To what extent personality factors relate to teaching effectiveness has been the topic of numerous empirical studies. Weinstein (1998) conducted a study which identified 10 characteristics “good teachers” were thought to have (as cited in Brown & Rodgers, 2002, p. 153). Seven out of the ten characteristics related to personality. The Weinstein study found personality factors like patience, warmth, creativity, humor, and outgoingness to be indicative of effective teaching.

Additional validation of the importance of personality characteristics comes to us from an unlikely source, Hollywood, which shows that teachers who have believed in their students, offered them guidance and support and went the extra mile to ensure their success, were the ones that were dramatized in movies like Stand and Deliver, Dangerous Minds, Dead Poets Society, and Freedom Writers.

4. With-it-ness
The concept of with-it-ness (McEwan, 2002) is defined as the state of being on top of things, tuned in to the teaching/learning environment, and in control of the different facets of classroom life and our jobs. A “with-it” teacher is one who can organize and manage their classroom, engage students in the lesson, and keep up a fast-paced momentum. Teachers with this quality are ones who can multitask, use their time most effectively, and adapt to the changing needs and demands of their job and the profession.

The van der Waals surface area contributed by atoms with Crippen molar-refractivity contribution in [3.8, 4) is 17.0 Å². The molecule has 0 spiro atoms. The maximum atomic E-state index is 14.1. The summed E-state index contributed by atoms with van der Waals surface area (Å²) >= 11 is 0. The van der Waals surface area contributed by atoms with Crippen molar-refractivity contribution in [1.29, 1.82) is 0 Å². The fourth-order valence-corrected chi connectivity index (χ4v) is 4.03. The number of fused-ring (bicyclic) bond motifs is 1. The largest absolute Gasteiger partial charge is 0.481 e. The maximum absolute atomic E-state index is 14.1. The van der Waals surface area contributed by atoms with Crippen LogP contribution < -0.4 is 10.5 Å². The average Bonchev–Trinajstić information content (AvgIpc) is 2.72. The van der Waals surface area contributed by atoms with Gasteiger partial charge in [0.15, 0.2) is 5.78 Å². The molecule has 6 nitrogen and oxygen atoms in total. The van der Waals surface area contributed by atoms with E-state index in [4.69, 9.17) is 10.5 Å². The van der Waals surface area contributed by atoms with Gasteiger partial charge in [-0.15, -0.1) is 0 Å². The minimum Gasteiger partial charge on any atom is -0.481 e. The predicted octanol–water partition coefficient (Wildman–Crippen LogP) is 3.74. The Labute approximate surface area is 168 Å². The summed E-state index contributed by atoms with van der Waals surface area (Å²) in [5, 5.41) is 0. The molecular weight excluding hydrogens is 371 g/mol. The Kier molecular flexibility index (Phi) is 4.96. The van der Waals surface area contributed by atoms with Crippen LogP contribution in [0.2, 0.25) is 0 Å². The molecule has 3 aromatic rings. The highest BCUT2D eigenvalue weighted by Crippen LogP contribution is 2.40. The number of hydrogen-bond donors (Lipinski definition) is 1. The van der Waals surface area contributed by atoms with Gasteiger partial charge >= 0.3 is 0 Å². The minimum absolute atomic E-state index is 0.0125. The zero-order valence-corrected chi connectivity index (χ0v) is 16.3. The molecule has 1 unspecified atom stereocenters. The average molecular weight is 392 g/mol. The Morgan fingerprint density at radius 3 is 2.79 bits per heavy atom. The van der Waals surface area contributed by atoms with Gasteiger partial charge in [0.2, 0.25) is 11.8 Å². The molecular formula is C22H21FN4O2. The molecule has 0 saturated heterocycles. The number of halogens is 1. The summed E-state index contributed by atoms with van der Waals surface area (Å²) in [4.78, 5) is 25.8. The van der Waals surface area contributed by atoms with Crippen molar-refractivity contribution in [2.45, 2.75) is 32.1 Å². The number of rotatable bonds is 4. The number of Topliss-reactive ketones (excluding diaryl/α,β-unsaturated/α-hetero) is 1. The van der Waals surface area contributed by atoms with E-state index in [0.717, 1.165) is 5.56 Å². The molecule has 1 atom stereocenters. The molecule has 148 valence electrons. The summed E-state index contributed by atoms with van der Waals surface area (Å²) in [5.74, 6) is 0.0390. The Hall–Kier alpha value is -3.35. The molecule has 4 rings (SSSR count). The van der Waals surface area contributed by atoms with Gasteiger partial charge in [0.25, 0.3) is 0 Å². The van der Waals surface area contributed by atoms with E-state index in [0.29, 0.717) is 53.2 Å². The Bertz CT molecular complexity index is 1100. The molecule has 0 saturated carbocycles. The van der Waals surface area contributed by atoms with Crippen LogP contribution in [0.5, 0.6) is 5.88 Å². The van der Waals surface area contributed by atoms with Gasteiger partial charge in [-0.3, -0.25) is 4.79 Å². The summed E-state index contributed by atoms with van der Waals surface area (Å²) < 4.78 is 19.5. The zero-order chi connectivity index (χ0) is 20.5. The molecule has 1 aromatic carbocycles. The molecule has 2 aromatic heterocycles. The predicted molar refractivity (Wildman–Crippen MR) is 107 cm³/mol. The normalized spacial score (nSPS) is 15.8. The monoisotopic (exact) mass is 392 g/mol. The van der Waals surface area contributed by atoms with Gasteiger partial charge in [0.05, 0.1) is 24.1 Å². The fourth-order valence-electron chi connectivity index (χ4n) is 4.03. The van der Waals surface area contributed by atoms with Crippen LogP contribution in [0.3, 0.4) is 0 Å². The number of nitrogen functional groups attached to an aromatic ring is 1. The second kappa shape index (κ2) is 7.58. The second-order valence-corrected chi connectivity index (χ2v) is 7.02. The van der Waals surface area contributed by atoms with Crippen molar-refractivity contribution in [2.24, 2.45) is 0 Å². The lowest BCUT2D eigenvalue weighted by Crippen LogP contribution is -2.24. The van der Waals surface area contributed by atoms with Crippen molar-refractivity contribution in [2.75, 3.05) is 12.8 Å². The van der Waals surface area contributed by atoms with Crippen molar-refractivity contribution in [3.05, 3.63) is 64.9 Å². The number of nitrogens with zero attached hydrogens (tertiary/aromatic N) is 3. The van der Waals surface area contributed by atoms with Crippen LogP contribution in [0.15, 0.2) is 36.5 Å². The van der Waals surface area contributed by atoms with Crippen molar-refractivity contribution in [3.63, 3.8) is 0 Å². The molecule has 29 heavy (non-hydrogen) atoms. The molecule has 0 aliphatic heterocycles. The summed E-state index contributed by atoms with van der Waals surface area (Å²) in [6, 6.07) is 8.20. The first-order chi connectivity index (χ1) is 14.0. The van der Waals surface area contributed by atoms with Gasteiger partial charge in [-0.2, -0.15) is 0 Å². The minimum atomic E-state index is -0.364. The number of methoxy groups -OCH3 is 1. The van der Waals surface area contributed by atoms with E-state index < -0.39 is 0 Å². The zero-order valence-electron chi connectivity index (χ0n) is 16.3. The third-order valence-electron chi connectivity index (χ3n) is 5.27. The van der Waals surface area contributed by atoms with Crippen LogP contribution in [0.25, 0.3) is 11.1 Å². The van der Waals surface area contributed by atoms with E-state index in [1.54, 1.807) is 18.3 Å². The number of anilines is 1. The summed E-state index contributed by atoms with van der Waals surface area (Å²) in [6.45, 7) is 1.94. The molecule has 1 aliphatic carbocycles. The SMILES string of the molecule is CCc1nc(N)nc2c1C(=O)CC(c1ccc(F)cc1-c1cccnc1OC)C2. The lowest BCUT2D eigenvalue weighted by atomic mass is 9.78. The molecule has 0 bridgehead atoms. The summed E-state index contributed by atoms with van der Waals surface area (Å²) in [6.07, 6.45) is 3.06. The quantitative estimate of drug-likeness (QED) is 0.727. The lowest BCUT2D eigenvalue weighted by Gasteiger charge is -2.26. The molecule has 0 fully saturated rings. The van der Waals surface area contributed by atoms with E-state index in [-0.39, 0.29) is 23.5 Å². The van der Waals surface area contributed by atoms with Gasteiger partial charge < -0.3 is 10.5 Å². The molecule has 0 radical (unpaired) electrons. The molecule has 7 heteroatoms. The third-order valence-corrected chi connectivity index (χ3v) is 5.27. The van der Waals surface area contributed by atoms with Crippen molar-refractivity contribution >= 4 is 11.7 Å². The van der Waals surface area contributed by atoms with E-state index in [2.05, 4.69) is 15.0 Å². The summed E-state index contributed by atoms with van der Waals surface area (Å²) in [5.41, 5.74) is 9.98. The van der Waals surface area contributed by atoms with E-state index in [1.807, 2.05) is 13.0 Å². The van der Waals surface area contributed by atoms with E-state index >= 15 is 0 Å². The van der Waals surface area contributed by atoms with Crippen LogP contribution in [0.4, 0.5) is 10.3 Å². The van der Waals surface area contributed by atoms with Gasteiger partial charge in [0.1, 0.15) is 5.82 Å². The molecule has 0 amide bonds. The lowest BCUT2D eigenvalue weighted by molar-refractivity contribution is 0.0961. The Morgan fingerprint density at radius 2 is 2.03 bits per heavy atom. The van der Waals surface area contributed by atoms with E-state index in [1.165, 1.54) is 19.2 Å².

5. Instructional Effectiveness
For many, if teachers possess the requisite qualifications and years of teaching experience, being a good teacher is considered a given. However, we all know and work with teachers who have good credentials and lots of experience but have the same one year of teaching experience 20 times (as opposed to having 20 years of teaching experience). Knowing your content area and being able to deliver effective lessons matters. Study after study confirms that students who have high quality teachers make significant and lasting learning gains. Those with less effective teachers play a constant game of academic catch up.

6. Good Communication Skills